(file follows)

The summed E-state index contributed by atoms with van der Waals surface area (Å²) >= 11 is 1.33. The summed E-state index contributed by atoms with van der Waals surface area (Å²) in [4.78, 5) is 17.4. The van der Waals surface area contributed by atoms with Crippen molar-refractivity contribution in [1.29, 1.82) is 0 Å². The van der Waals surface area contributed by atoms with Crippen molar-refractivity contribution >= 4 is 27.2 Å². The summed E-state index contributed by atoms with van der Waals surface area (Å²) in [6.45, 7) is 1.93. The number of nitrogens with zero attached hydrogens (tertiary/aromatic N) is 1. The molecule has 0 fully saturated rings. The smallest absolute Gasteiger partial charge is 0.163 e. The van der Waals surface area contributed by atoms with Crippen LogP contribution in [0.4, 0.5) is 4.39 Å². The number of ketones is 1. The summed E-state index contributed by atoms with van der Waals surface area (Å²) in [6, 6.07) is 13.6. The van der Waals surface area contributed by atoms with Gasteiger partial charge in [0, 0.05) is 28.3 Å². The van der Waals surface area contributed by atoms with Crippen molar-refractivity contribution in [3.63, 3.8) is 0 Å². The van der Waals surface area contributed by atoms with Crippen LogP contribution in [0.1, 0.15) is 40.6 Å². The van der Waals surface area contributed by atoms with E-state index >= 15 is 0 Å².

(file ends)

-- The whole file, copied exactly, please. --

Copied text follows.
The summed E-state index contributed by atoms with van der Waals surface area (Å²) >= 11 is 1.33. The summed E-state index contributed by atoms with van der Waals surface area (Å²) in [4.78, 5) is 17.4. The van der Waals surface area contributed by atoms with Crippen molar-refractivity contribution in [1.29, 1.82) is 0 Å². The van der Waals surface area contributed by atoms with Crippen molar-refractivity contribution >= 4 is 27.2 Å². The summed E-state index contributed by atoms with van der Waals surface area (Å²) in [6.45, 7) is 1.93. The number of nitrogens with zero attached hydrogens (tertiary/aromatic N) is 1. The molecule has 0 fully saturated rings. The smallest absolute Gasteiger partial charge is 0.163 e. The van der Waals surface area contributed by atoms with Crippen LogP contribution in [0.4, 0.5) is 4.39 Å². The number of ketones is 1. The summed E-state index contributed by atoms with van der Waals surface area (Å²) in [6, 6.07) is 13.6. The van der Waals surface area contributed by atoms with Gasteiger partial charge in [0, 0.05) is 28.3 Å². The van der Waals surface area contributed by atoms with Crippen molar-refractivity contribution in [3.63, 3.8) is 0 Å². The van der Waals surface area contributed by atoms with Crippen LogP contribution in [0.1, 0.15) is 40.6 Å². The van der Waals surface area contributed by atoms with E-state index >= 15 is 0 Å².